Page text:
Eating the right foods when you work out can boost your energy, improve your performance and even help to curb later soreness. But with so many sports drinks, supplements and energy bars out there, it’s hard to know where to begin. We chatted with our favorite Northwest experts to find out what easy-to-grab foods keep them going.
After speaking with a wide range of fitness pros, from spin instructors to Olympic swimmers to hikers, we found there were several constants: everyone loves fruit, nuts and lots and lots of water. That said, there were some surprises. So take a close look at our findings below — you may just find some new favorite snacks for your workout or outdoor adventure.
How to Pre- and Post-Fuel for Your Next Swimming Workout
Ariana Kukors, Olympic Swimmer
As an Olympic training swimmer, Ariana needs the fuel to help her perform her best for long, tough workouts.
Try some of her favorite foods below — snacks that will absorb quickly and won’t make you too full.
- Raw nuts and dried fruit
- Beef Jerky
- Chocolate protein shake (Ariana loves Juice Plus)
- Coconut water
“Being properly fueled to make the most out of your workouts is SO important. I like to make sure I get enough in my body before and after to gain all the benefits from the workout,” Ariana explains.
What to Pack in Your Backpack for Your Next Hiking Adventure
Craig Romano, Northwest outdoors writer and hiking guidebook author
As a local outdoors writer, Craig spends many of his days exploring new hikes in the Northwest and is always prepared with snacks while on the trail.
“I prefer real food over gels and sport bars, but I always carry a few of the latter for emergency energy pickups,” Craig says. “And I always pack more food than I need so if I’m forced to spend an unplanned night out, I have plenty of food.”
So, what’s always in Craig’s backpack?
The Real Stuff:
- Water and water-purifying tablets
- Chocolate, pistachios or yogurt-covered raisins
- Fig or breakfast barFruit (often an apple or pear)
- Grain crackers or graham crackers
- Bagel with cashew butter
The Energy Boosters:
- Beef jerky
- One Gu packet
- One Clif bar
- Dried fruit
Learn more about Craig’s favorite northwest hiking trails in our Health in Action series.
Best Snacks to Keep the Kids Going on the Trail
Shanti Hodges, founder of Hike it Baby
Hiking alone is one thing. But with kids? It’s a whole different game.
“I always look for yummy and easy-to-grab snacks. I don’t want [my baby] having a fussy fit on the trail because he isn’t getting the food he wants.”
Photo courtesy of Shanti Hodges.
- Peanut butter, banana and honey sandwiches
- Sliced apples
- Nuts (cashews are more baby-friendly)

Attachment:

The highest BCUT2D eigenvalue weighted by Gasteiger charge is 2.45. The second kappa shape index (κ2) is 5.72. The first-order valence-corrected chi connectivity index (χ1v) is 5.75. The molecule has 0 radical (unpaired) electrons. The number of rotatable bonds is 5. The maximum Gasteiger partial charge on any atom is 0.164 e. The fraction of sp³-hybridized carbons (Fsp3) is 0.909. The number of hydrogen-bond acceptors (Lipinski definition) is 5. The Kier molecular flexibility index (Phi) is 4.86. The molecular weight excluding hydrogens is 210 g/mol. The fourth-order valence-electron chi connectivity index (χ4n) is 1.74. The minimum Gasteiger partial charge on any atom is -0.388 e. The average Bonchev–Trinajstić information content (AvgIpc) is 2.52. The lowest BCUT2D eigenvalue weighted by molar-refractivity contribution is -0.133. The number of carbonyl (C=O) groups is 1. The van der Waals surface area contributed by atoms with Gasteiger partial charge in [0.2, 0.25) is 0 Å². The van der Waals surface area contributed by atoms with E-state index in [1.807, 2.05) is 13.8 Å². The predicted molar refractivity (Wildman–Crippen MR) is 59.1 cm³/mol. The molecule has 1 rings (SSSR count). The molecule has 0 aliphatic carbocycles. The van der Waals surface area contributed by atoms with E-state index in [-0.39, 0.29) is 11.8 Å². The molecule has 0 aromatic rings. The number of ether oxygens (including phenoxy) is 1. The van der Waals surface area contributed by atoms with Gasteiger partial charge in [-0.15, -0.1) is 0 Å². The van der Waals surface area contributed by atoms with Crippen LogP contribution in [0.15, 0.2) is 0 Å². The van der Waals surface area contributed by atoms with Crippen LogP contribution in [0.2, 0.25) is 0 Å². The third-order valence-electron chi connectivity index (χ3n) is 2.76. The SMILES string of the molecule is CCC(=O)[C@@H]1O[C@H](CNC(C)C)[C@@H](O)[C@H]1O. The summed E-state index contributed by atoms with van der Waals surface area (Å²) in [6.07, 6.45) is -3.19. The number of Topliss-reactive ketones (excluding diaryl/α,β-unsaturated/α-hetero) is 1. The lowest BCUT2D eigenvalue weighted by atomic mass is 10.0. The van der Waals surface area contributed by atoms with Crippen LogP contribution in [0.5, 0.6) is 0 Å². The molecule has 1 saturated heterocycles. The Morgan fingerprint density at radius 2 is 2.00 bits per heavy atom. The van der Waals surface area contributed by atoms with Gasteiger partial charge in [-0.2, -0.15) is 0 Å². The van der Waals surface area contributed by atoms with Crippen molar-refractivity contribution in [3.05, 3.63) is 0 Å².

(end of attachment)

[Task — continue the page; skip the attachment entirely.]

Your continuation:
- Baby carrot sticks
Running Out the Door Snacks:
- Clif and Lara bars
- Fruit leather
- Mini peanut butter sandwiches
- Applesauce packets
- String cheese
And what about those times when the kids just plop down on the trail and don’t want to go on? Shanti’s secret weapons are lollipops sweetened with fruit juice.
Learn more about Shanti’s advice for hiking with kids in our Health in Action series.
The Best Energy Boost Before Hitting the Yoga Mat
Jenniferlyn Chiemingo, Seattle-based hot yoga instructor at hauteyoga Queen Anne
Anyone who’s tried it known there’s nothing worse than bringing a full stomach to a hot yoga class. That’s why yoga instructor Jenniferlyn keeps it simple before sessions, looking for light snacks that won’t upset her stomach but will keep her hydrated.
- Bananas and all-natural peanut butter
- Lots of water (a gallon per day)
A gallon of water a day may be too much for some, but Jenniferlyn swears by it. “Since I teach 10 hot yoga classes a week, I know it keeps me hydrated and at my best. Friends have even remarked how healthy and glowing I look,” she says. “And for someone always in yoga pants and always sweaty … this is remarkable.”
Learn more about Jenniferlyn and her beginner yoga tips in our Health in Action series.
What to Eat to Get the Most Out of Your Next Cycling Class
Lia Marley, Bellevue Flywheel Instructor
As a longtime cycling and fitness instructor, Lia Marley found that the best snacks for your workout are really whatever feels best for your own body.
- Apple slices and almond butter
- Hard-boiled eggs
- A full, healthy meal (aim for a balance of protein, carbohydrates and fat, prioritized in that order)
“If you ever feel hungry or like you don’t have enough energy to make it through your workout, consider eating a snack one to two hours before class,” she says. “But, if you feel uncomfortably full and the quality of your workout is diminished, consider timing your meals three to four hours before class.”
Lia times her workouts before dinner so she can go home and refuel. “Protein supports muscle repair and growth, carbohydrates replenish any depleted glycogen stores, and fat helps you feel full and satisfied,” she explains.
Going Beyond the Gu on Your Next Long Run
Beth Baker, Chief Running Officer at Running Evolution
For Beth, snacks are totally dependent on distance. But one thing is for certain: “It’s all about the protein to help rebuild muscles.”
Here are Beth’s go-to snacks for each distance.
- Hard-boiled eggs
- Chocolate milk (easy to get down when you’re not keen on eating)
- On-the-go Gu or sports beans
- Tuna sandwich (when you’re back home)
Learn more about Beth’s running business and winter running tips in our Health in Action series.